Saturday, 7/17/10

NYT 9:52
Newsday 7:45
LAT 4:52
CS untimed

Mark Diehl’s New York Times crossword

Region capture 15If you spent 3½ hours in a kids’ entertainment joint called Go Bananas and then came home to do the Saturday Times crossword, how do you think you’d feel about blogging right about now? I just want to lie down on the couch and enjoy the peace and quiet and the whiteness of the walls and ceiling. Good lord, the sensory overload in those places is horrendous.

Four faves:

  • 55a. Took forever to piece together O’DARK THIRTY because that’s slang—[Very early morning, in slang]—that I don’t use. Mighty fresh fill, though.
  • 12d. “HOLD, PLEASE” is a [Call waiting line?].
  • 25d. [They might fly out during an explosion] clues SWEAR WORDS. One of the other moms at Go Bananas tonight used a choice swear word or two to describe the depth of her feelings about Go Bananas.
  • 27d. PALE SHERRY seems like a weird answer to me, but I like any reference to [Amontillado, e.g.] thanks to Edgar Allan Poe’s “Cask of Amontillado.”

Four mysteries:

  • 43a. OREO O’S were a [Former chocolaty Post cereal] I don’t recall at all.
  • 7d. [Shell collection?] clues PUMPS. Oh! Wait, I get it now. Gas PUMPS collected at a Shell gas station.
  • 30d. [Swinging] clues JIVEY. Needed nearly every crossing for that.
  • 37d. [British home of Cow Tower and Dragon Hall] is NORWICH. What, there’s no minor-league soccer team to clue the town with?

Four did-not-care-fors:

  • 30a. JONGG, [End of a tile game's name], looks terrible floating around with no MAH.
  • 24a. The clue [Pointed artwork?] for STIPPLE feels off to me.
  • 49a. TEA CANISTER feels boring to me. [Its contents may get strained].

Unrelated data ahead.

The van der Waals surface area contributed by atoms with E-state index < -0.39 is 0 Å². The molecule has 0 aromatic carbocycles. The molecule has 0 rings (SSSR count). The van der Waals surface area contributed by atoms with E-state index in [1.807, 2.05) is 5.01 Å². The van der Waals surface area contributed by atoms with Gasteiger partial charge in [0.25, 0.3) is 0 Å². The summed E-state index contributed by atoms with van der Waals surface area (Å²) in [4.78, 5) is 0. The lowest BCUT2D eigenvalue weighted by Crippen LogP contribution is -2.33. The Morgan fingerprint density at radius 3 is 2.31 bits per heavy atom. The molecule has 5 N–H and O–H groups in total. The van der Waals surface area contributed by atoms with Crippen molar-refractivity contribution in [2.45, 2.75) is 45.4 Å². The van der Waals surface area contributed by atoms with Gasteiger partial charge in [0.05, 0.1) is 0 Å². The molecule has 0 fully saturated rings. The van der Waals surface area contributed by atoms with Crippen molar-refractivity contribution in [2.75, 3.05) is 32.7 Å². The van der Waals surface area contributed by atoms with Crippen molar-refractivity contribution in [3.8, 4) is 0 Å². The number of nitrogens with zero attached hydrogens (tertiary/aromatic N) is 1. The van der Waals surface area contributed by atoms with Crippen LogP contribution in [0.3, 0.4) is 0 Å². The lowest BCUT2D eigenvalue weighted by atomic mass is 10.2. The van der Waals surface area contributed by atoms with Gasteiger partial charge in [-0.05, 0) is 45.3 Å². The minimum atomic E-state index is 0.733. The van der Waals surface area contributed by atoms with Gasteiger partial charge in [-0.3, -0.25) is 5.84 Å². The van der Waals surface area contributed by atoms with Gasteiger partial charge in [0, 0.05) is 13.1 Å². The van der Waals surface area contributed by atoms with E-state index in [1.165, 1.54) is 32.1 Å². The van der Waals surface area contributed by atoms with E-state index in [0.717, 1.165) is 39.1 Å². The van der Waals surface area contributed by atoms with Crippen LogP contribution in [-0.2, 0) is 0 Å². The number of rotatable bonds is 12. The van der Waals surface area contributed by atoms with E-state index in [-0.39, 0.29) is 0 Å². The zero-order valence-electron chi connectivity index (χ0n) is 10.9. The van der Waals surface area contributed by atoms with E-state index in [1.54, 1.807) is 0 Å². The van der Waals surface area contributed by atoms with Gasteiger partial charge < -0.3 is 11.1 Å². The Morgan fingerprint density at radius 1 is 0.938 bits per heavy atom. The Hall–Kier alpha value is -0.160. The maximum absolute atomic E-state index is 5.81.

• 13d. ROSE LEAVES are clued as [Bouquet greenery], but that clue had me thinking of leather leaf or baby’s breath—a plant used to add greenery to a bouquet. The leaves of a rose are quite beside the point once the flowers have been cut.

Updated Saturday morning:

Barry Silk’s Los Angeles Times crossword

Region capture 16

Either this puzzle is at the toughest end of the LAT spectrum or I really shouldn’t do crosswords before breakfast and before caffeine.

Highlights:

  • 26a. [Plotting problem, perhaps] clues WRITER’S BLOCK.
  • 37a. I like WHISKEY as an entry, but [Jell-O shot ingredient]? I thought vodka was the go-to spirit for Jell-O shots.
  • 43a. An EXIT STRATEGY is a [Plan to minimize losses].
  • 58a. The CHIPPEWA are [Ojibwa speakers]. I like the entry, but the clue fails—the word Chippewa is naught but a variation of Ojibwa.
  • 4d. KRAKOW, Poland, is a [Former capital on the Vistula River]. Too bad there’s no non-terrible way to make a theme out of the similarity between the words Vistula and fistula.
  • 24d. [1963 Chevrolet debut] is the STINGRAY. My kid is a fan of all things Corvette.

Tougher clues:

  • 16a. [Benedict XIII's family name] is ORSINI. Needless to say, this is not the current Pope Benedict.
  • 40a. [Milo, e.g.] is a GRAIN. In case you were wondering, no, milo and millet are not two words for the same thing.